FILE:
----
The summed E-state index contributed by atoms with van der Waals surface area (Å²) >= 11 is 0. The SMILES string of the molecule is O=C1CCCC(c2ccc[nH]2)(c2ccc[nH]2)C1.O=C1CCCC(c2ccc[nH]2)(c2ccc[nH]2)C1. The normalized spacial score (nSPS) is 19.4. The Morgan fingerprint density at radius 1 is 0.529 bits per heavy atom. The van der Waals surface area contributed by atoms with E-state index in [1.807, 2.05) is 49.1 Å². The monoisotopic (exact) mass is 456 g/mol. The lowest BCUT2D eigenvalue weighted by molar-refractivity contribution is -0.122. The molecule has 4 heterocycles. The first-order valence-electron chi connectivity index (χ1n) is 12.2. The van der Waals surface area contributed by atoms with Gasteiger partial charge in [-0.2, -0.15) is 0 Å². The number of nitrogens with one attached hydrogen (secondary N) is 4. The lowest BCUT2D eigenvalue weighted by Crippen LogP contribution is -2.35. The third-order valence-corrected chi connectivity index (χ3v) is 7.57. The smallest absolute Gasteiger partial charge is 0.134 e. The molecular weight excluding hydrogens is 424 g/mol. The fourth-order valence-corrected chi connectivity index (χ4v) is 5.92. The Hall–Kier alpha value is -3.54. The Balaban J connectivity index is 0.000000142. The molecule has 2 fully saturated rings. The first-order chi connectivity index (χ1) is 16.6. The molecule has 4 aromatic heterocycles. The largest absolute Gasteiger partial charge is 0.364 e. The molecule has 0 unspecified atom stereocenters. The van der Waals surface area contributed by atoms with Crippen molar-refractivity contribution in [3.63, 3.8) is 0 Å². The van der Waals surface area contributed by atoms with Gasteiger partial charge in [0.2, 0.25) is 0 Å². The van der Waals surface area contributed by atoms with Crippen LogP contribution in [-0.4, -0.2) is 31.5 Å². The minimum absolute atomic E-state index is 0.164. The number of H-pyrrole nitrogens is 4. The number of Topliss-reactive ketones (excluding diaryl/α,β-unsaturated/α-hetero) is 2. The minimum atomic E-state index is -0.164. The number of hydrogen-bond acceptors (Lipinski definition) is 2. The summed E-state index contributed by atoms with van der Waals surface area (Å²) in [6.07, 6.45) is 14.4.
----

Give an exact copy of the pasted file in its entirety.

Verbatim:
The summed E-state index contributed by atoms with van der Waals surface area (Å²) >= 11 is 0. The SMILES string of the molecule is O=C1CCCC(c2ccc[nH]2)(c2ccc[nH]2)C1.O=C1CCCC(c2ccc[nH]2)(c2ccc[nH]2)C1. The normalized spacial score (nSPS) is 19.4. The Morgan fingerprint density at radius 1 is 0.529 bits per heavy atom. The van der Waals surface area contributed by atoms with E-state index in [1.807, 2.05) is 49.1 Å². The monoisotopic (exact) mass is 456 g/mol. The lowest BCUT2D eigenvalue weighted by molar-refractivity contribution is -0.122. The molecule has 4 heterocycles. The first-order valence-electron chi connectivity index (χ1n) is 12.2. The van der Waals surface area contributed by atoms with Gasteiger partial charge in [-0.2, -0.15) is 0 Å². The number of nitrogens with one attached hydrogen (secondary N) is 4. The lowest BCUT2D eigenvalue weighted by Crippen LogP contribution is -2.35. The third-order valence-corrected chi connectivity index (χ3v) is 7.57. The smallest absolute Gasteiger partial charge is 0.134 e. The molecular weight excluding hydrogens is 424 g/mol. The fourth-order valence-corrected chi connectivity index (χ4v) is 5.92. The Hall–Kier alpha value is -3.54. The Balaban J connectivity index is 0.000000142. The molecule has 2 fully saturated rings. The first-order chi connectivity index (χ1) is 16.6. The molecule has 4 aromatic heterocycles. The largest absolute Gasteiger partial charge is 0.364 e. The molecule has 0 unspecified atom stereocenters. The van der Waals surface area contributed by atoms with Crippen molar-refractivity contribution in [3.63, 3.8) is 0 Å². The van der Waals surface area contributed by atoms with Gasteiger partial charge in [0.2, 0.25) is 0 Å². The van der Waals surface area contributed by atoms with Crippen LogP contribution in [-0.4, -0.2) is 31.5 Å². The minimum absolute atomic E-state index is 0.164. The number of H-pyrrole nitrogens is 4. The number of Topliss-reactive ketones (excluding diaryl/α,β-unsaturated/α-hetero) is 2. The minimum atomic E-state index is -0.164. The number of hydrogen-bond acceptors (Lipinski definition) is 2. The summed E-state index contributed by atoms with van der Waals surface area (Å²) in [6.07, 6.45) is 14.4.